As reported by Reuters, Keesal Young & Logan (KYL) successfully defended UBS Financial Services Inc. in a recent “selling away” arbitration in Seattle, Washington.

In that arbitration, a couple who maintained investment accounts at UBS alleged that their UBS financial advisor solicited and fraudulently induced them into investing more $1 million dollars in a small, privately-owned saw mill on the Columbia River in southern Washington. The saw mill failed, and the investors sought return of more than $2.2 million invested in the mill and a subsequent mill they formed in an effort to avoid liabilities incurred in connection with the first mill.  With interest and attorneys’ fees, the investors asked a panel of FINRA arbitrators to award them damages of more than $3 million.  In its defense, UBS maintained that it had adequate and reasonable systems of supervision and rigorously prohibited and policed “selling away” by its financial advisors.

The panel of arbitrators agreed with UBS, ruling entirely in UBS’s favor, dismissing all claims and awarding forum fees to UBS against the investors.

“’Selling away’ cases can be problematic and very difficult to win,” noted Neal Robb, a shareholder with KYL who served as lead trial attorney in the arbitration.  “Here, we were fortunate to have two key factors in our favor:  exceptional UBS managers who went ‘above and beyond’ in their supervision of the sales force, and evidence suggesting the investors knew their investment was not known to UBS and conspired with their advisor to hide it from UBS.”  Mr. Robb was assisted by Molly Henry, an associate in KYL’s Seattle office who was vital to developing UBS’s defense.

Facts:  The case arose out of the purchase of an ownership interest in a small Oregon saw mill by Claimants Donald and Eileen Bowman. Their interest was purchased upon the recommendation of their UBS financial advisor. Their advisor was also an investor in the mill. Claimants had been clients of their advisor at his previous brokerage firm, and they took their brokerage accounts to UBS when he was hired by that firm. Their advisor had become involved in the mill before joining UBS. UBS had reviewed and approved the advisor’s investment in this outside business activity, but only upon strict conditions. These conditions included explicit prohibitions on the advisor involving any of his clients in this outside activity. Nevertheless, after Claimants became clients at UBS, their advisor promoted the saw mill to Claimants, and Claimants made a substantial investment in the mill, becoming principle owners, along with their advisor and others.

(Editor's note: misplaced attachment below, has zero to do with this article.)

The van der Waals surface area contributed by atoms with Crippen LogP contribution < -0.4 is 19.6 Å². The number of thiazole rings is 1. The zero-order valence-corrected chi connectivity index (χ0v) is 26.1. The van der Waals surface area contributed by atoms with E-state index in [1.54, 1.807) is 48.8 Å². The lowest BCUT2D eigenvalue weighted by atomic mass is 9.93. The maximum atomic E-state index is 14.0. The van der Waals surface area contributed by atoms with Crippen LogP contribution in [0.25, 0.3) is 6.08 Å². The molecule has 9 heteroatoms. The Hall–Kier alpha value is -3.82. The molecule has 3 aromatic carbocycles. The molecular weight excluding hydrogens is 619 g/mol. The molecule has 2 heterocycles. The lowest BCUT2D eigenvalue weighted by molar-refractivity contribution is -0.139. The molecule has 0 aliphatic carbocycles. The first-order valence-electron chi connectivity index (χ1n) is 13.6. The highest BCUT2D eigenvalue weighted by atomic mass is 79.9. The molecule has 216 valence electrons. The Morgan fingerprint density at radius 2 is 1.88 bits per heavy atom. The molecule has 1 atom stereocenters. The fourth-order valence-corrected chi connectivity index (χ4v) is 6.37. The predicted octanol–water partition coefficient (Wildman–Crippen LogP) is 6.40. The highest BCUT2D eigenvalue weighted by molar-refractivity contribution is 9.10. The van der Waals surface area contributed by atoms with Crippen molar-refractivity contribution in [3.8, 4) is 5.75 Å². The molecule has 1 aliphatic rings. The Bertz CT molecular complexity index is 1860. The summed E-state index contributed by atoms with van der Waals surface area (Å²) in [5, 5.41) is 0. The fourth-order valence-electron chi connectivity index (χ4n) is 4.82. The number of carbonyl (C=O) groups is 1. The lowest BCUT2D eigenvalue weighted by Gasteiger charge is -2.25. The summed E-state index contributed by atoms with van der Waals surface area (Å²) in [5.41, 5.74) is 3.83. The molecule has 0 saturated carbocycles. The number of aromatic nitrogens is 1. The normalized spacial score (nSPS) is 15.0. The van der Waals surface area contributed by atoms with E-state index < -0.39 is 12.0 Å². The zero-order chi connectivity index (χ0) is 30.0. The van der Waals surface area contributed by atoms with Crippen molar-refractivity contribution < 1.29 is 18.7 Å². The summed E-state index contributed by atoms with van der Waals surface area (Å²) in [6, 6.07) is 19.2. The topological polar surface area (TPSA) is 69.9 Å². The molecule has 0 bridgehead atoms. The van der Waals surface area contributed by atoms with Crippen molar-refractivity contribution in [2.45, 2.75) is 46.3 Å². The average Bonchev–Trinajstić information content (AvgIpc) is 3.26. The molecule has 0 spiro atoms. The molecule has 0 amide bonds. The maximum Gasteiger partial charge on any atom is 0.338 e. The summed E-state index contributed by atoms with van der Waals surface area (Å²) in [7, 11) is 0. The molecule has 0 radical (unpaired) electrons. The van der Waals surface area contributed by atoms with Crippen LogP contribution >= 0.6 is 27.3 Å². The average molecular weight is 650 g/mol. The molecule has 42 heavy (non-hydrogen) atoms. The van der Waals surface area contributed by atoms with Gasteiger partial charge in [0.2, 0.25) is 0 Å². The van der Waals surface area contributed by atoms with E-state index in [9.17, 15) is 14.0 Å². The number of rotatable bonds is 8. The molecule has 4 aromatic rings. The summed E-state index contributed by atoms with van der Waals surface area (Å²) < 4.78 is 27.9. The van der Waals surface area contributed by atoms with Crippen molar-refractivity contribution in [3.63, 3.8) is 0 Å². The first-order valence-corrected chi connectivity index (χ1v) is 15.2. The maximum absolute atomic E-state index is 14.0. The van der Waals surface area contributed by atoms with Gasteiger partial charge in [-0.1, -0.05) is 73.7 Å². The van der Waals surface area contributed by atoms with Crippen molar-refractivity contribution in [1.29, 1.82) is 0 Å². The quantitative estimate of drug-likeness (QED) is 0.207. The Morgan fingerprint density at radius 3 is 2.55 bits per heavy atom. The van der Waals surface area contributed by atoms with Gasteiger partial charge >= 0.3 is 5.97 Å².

Claims: Claimants alleged their advisor was a fiduciary and his recommendation was improper, unreasonable, unsuitable and a breach of his fiduciary obligations. Claimants further alleged that UBS had a duty to supervise, train and monitor their advisor failed to do so. Claimants sought to recoup all of the funds they invested in the mill, additional funds invested in a successor business they started in a failed attempt to salvage their investment in the mill, and statutory interest and attorneys’ fees under the Washington State Securities Act.

Defenses: UBS alleged it acted prudently and reasonably in its initial investigation of the advisor’s request for permission to remain invested in the saw mill when he joined UBS and in monitoring his activities as a financial advisor, but Claimants and their advisor engaged in a number of deceptive strategies to avoid the possibility of timely detection by the UBS compliance system.

Award: The Panel concluded that UBS acted diligently and responsibly under all of the circumstances presented, and the “selling away” activity by claimants’ advisor was not known to UBS and was deliberately concealed from UBS by the advisor and Claimants. The Panel concluded UBS had a “robust and effective compliance system” with sufficient checks and balances to monitor any improper activity by UBS financial advisors.